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Everything posted by Archdemos

  1. Wow i didn't know things were this bad. Good to back on SOL. Sorry to post such a downer of a thread, although I'm sure some of the facts stated are way off. I don't know why but this reads like a fierce attack on the community.
  2. BARBER shops are excellent places for gossip. Hassan Ali’s place in Kentish Town is no different. The north Londoner arrived in Britain from Somalia with dreams of becoming a mechanic. But he was good at cutting hair: you do whatever work you can, he says. Most Somalis—Britain’s largest refugee population—do not work. They are among the poorest, worst-educated and least-employed in Britain. In a country where other refugees have flourished, why do Somalis do so badly? The first Somalis to arrive in Britain, over a century ago, were economic migrants. Merchant seamen settled in cities with docks: Cardiff, Liverpool and London. As civil war ravaged Somalia in the 1990s, refugees flocked to Britain. In 1999, the high-water mark, 7,495 Somalis arrived (11% of the refugees that arrived in Britain that year). Since then, the influx has slowed (see first chart); it still leaves a large community. The 2011 census identified 101,370 people in England and Wales who were born in Somalia. Poverty is their first problem. Over 80% of Somali-speaking pupils qualify for free school meals. In Waltham Forest, a borough in east London, home to nearly 4,000 Somalis, 73% live in households on benefits. More than 50% of British Somalis rent from local councils, the highest proportion of any foreign-born population. In nearby Tower Hamlets 2010 data showed that Somalis were twice as likely as white Britons to be behind with the rent. The cost of their economic marginalisation hurts them, and is a toll on the public sector, too. Education looks an unlikely escape route. Overcrowded houses mean children have nowhere to do their homework. In 2010-11 around 33% of Somali children got five good GCSEs, the exams taken at 16, compared with 59% of Bangladeshi pupils and 78% of Nigerian ones. Parents unable to speak English struggle. They see their children move up a year at school and assume they are doing well (in Somalia poor performers are held back). Their offspring, roped in as translators, are in no hurry to disabuse them. This helps to explain the pitiful employment rates among Britain’s Somalis (see second chart). Just one in ten is in full-time work. Many Somali households are headed by women who came to Britain without their husbands. Fitting work around child care is a struggle. Without work, Somali men while away their days chewing khat, a mild stimulative leaf. Awale Olad, a Somali councillor in London, supports the government’s recent decision to ban the drug. But others fear it will needlessly criminalise a generation of men. Religion, however, is an overstated problem. It is true that, like their Bangladeshi and Pakistani counterparts, some young Somalis are embracing stricter forms of Islam. Amina Ali, who hopes to stand as an MP at the next election, worries when she sees girls of three wearing headscarves. People can respect Islam without being so conservative, she says. But religion unites young Somalis with other young Muslims, says Ismail Einashe, a journalist. A few are radicalised, but most are not. This cocktail of poverty and unemployment dogs Somalis elsewhere too. In 2009 they were the least-employed group in Denmark. The Norwegian government is so worried about its Somali community it wants research done on their plight. Even discounting such factors as religion, age and experience, compared with other black Africans in Britain, Somalis face an “ethnic penalty” when job-hunting. Their disadvantages are clear. But Britain is rightly perceived as a country in which it is relatively easy to set up businesses; it also offers the hope of a warm welcome with its large Somali and Muslim population. This should bode well for Somalis. Many are hopeful. Somalis want their children to succeed, so growing numbers are hiring private tutors (see article). In 2000 just one Somali teenager in the London borough of Camden passed five GCSEs with good grades. To improve matters, the council and others set up the Somali Youth Development Resource Centre, which mentors students and lends them books. Last year the figure rose to 59%. Abdikadir Ahmed, who works there, says his organisation encourages people to put the entrepreneurial skills they learn in gangs to better use. He works with Somalis locked up in Feltham prison, a young-offenders jail. Their numbers are dropping, he reckons. Somalis played little part in the summer riots of 2011. This investment reflects a deeper change. For years many Somalis kept their suitcases packed, ready to return to Africa for good, says Mr Olad. Firm in the belief that they would soon be on the move, there was little point in putting down deep roots, or encouraging their children to do so. But the current generation of Somalis grew up in Britain. For them a permanent return to Somalia holds less appeal. Young British Somalis still embrace their nomadic heritage. But now they seek a dual identity, able to flit between two homelands and, they hope, to make the best of both. Source:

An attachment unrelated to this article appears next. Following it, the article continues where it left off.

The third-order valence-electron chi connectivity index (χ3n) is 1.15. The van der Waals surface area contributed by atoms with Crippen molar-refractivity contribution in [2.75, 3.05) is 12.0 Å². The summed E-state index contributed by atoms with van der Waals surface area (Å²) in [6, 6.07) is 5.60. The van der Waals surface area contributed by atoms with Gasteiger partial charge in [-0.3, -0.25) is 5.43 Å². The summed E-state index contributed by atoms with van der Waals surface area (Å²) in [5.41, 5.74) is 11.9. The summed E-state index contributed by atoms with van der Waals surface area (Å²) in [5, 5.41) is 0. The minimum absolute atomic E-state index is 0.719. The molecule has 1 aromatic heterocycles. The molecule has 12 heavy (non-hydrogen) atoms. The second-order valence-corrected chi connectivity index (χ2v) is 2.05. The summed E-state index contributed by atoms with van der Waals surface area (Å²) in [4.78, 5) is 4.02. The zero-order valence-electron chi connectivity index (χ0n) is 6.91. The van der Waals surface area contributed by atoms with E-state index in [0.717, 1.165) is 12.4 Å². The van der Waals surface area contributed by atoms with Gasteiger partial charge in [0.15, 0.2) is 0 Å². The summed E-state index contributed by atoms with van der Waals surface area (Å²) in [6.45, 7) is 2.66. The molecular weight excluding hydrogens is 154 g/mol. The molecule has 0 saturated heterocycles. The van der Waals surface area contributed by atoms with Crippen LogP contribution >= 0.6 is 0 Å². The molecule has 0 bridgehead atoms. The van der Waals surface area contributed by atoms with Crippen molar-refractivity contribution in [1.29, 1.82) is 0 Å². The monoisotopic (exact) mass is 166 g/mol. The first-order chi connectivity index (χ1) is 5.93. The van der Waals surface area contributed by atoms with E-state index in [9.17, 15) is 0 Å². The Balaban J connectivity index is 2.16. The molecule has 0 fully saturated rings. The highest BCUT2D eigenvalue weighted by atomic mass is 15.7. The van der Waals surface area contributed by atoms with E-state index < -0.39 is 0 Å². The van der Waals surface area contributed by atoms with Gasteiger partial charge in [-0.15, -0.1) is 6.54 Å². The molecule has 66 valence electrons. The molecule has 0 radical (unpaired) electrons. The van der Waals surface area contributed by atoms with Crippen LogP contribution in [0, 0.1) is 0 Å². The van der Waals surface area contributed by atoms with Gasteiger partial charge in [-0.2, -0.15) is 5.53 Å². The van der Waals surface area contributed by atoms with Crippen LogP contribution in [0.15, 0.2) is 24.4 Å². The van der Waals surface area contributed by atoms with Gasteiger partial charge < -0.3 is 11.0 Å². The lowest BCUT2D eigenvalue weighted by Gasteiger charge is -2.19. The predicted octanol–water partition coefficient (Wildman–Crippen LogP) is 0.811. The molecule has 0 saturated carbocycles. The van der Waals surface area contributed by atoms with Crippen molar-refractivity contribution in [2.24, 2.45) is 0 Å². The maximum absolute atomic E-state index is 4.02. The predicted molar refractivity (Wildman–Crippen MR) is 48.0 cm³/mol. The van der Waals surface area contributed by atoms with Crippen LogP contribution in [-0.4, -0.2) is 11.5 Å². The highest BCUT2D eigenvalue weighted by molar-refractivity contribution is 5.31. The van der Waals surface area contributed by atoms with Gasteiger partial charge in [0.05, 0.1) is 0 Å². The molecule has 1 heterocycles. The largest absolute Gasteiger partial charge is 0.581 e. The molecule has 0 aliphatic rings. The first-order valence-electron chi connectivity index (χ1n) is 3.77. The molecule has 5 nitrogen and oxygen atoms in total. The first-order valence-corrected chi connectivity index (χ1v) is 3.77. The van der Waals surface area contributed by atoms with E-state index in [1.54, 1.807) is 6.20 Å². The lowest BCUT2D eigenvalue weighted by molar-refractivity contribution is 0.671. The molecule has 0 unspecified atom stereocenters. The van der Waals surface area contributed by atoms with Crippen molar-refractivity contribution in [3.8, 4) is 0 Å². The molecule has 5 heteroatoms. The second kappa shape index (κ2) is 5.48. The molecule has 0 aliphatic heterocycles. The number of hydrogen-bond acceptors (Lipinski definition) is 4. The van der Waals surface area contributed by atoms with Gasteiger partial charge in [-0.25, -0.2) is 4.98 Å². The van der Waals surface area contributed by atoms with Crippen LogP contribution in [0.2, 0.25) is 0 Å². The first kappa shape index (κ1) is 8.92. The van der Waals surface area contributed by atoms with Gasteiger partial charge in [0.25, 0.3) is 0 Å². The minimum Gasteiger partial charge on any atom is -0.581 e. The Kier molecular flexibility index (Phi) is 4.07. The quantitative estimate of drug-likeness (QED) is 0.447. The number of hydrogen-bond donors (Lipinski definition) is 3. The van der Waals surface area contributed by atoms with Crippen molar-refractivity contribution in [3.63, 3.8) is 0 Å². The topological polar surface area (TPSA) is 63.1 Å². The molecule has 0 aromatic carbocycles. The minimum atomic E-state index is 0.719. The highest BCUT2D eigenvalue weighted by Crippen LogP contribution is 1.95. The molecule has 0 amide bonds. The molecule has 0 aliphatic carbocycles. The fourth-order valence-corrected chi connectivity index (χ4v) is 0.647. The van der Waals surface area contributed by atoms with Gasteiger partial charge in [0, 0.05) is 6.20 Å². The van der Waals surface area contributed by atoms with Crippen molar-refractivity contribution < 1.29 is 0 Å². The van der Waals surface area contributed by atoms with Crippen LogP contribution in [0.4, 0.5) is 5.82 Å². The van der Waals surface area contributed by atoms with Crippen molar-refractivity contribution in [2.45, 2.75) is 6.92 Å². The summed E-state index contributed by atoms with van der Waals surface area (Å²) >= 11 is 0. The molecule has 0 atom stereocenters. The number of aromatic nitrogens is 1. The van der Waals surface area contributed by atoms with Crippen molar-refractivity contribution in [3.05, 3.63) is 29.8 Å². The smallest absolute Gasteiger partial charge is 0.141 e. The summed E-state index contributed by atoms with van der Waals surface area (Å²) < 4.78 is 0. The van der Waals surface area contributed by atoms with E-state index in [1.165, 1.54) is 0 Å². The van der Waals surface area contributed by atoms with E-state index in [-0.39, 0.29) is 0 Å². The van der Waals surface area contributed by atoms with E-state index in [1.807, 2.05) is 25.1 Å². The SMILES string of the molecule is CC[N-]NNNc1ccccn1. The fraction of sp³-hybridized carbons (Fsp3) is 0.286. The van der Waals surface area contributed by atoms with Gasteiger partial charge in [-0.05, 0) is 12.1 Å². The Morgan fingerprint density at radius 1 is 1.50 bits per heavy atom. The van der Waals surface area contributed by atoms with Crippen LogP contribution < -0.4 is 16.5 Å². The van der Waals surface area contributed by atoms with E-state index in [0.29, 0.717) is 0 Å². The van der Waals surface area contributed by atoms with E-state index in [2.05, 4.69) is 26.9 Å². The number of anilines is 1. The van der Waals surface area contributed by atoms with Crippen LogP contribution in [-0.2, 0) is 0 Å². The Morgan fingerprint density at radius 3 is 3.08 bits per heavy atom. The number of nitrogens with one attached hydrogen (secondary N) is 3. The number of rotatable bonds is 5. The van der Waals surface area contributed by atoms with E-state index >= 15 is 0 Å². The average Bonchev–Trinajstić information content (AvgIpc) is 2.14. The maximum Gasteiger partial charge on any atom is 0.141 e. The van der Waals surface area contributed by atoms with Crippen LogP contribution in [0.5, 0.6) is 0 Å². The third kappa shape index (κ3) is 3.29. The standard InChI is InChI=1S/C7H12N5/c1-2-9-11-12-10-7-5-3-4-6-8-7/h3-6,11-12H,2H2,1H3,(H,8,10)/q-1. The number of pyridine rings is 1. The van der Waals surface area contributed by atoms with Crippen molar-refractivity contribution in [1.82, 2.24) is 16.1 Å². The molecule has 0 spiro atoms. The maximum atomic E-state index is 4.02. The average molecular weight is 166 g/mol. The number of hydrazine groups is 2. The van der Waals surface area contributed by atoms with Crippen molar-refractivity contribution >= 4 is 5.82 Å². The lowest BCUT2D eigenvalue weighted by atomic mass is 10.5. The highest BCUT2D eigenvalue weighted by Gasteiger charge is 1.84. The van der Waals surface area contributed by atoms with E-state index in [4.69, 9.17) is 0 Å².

3. AUN, very upsetting story and to think this lad had only been the country a very short time before he departed. Imagine that, his last act on this earth was to save a life. An incredibly unselfish act